Northern Wheatbelt locust threat easing

Claire TyrrellCountryman

Northern Wheatbelt producers are taking precautions to stop spur-throated locusts eating the emerging crop, but fortunately the threat appears to be easing.

Glenn and Eliza Thomas and Glenn’s parents, Michael and Barbara, run two blocks from 10km to 30km west of Mullewa and a block in Pindar, 55km east of the main farm.

Glenn said they were confident to go in dry this year, because of the record summer rainfall, totalling up to 300mm.

“We had about 60 per cent in (dry) and were about to stop before the (May) rain, so the timing was perfect,” Glenn said.

Seeding started on April 26 and finished a month later. The rain gauges recorded about 70mm of rain for May and all of the crop was up before heading into June.

The lupins were sown first. Some germinated on subsoil moisture alone, as a result increasing the seeding depth.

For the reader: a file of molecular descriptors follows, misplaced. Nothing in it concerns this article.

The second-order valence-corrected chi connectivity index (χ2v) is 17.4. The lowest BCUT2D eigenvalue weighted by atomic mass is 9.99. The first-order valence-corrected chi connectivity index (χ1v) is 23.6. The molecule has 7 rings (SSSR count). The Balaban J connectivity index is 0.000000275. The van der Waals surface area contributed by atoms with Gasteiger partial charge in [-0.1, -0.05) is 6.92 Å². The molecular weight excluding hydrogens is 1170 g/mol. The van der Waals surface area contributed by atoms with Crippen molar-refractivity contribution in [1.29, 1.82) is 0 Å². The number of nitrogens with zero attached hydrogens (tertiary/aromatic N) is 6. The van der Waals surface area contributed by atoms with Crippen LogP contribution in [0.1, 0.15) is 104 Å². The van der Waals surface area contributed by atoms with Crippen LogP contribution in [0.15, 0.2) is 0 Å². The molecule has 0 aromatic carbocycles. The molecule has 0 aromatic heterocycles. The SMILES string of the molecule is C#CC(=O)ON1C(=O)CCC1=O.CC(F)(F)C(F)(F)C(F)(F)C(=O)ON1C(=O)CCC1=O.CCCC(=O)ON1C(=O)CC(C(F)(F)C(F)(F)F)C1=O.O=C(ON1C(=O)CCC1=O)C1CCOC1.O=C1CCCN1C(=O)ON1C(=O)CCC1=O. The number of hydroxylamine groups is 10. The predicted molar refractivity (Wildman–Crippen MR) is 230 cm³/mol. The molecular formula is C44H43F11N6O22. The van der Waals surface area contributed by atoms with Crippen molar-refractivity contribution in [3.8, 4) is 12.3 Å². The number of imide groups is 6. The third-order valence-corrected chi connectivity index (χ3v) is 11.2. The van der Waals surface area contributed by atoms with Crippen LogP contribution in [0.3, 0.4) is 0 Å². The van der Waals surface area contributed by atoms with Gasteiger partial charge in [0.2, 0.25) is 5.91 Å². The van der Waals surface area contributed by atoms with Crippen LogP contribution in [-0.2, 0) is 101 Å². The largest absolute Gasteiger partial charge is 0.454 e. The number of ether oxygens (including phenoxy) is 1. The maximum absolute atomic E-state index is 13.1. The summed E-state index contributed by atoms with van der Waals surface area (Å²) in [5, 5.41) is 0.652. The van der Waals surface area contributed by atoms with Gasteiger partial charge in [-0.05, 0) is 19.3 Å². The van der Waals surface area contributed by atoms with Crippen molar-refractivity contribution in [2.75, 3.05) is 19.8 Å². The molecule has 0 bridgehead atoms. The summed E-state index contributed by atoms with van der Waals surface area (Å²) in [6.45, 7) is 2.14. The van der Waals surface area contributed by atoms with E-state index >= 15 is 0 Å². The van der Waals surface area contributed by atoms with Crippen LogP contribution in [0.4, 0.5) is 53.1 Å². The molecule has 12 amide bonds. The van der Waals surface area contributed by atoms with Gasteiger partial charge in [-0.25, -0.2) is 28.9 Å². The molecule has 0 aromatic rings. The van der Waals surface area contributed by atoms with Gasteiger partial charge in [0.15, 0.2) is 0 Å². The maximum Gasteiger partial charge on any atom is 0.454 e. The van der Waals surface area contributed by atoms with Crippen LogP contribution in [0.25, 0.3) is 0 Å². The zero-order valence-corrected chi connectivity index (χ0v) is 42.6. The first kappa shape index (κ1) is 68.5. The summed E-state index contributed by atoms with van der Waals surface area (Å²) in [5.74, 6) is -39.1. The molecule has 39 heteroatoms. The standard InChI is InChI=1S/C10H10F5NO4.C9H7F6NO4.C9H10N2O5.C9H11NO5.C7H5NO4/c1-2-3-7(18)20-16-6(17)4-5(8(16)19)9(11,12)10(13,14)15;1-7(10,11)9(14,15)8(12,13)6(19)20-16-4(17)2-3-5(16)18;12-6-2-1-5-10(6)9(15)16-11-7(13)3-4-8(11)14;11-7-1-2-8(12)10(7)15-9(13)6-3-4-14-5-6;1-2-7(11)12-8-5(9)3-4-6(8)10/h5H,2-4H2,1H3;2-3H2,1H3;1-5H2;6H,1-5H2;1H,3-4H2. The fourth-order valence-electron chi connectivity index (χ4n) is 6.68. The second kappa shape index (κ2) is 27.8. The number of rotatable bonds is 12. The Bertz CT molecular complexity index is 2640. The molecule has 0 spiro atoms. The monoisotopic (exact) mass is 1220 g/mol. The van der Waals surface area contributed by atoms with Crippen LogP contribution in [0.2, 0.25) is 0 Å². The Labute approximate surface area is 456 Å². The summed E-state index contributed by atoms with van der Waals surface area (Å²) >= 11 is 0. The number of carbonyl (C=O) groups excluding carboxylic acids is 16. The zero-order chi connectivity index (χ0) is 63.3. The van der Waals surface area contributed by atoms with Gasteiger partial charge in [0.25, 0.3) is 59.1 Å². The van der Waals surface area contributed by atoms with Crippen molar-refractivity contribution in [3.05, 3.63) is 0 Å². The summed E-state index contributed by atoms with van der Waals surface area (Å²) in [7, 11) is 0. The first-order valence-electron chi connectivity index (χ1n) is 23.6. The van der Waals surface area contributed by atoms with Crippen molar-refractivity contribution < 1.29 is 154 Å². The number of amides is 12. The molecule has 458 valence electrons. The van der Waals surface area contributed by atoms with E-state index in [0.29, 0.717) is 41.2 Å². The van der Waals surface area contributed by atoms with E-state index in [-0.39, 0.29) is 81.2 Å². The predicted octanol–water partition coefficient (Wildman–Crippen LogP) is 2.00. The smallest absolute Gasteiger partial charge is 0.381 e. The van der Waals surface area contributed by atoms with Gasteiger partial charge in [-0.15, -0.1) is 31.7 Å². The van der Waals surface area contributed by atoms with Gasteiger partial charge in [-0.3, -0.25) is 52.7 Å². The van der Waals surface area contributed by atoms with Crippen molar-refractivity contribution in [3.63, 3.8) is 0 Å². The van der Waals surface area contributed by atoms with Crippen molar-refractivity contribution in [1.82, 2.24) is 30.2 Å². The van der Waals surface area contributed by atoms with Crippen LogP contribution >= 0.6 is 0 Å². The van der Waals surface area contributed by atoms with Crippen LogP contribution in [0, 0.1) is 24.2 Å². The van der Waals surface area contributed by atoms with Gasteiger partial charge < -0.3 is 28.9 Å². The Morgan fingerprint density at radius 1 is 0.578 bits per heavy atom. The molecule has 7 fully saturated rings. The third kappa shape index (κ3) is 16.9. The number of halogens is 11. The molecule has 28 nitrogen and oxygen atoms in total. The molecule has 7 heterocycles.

“We went in a bit deeper to try and get some of our lupins out of the ground on the summer rain,” Glenn said.

“We sowed our lupins at about 50mm on the heavy soil, which was an extra 25mm to normal.”

Locusts posed a threat to their early germinating crops.

“Our lupins were the only crop that came up from our summer rain. At the time we were worried because they were the only green crop on the farm,” he said.

“We aerially sprayed 400ha of lupins for locusts with Regent at $6 a hectare.”

Glenn also applied a seed treatment to the canola crop to repel locusts from eating the crop as it emerged.

He said locust numbers had dropped significantly since the start of the year and did not seem to be affecting the growth of the crops.

Glenn said he felt confident this season would be just as good as the past few years.

“We’ve had three really good years and now we are looking at a fourth,” he said.

“We’ve been really lucky after the droughts (in 2006 and 2007).”

This season also marks their first canola crop for about five years, a decision made because of the good subsoil moisture in their paddocks.

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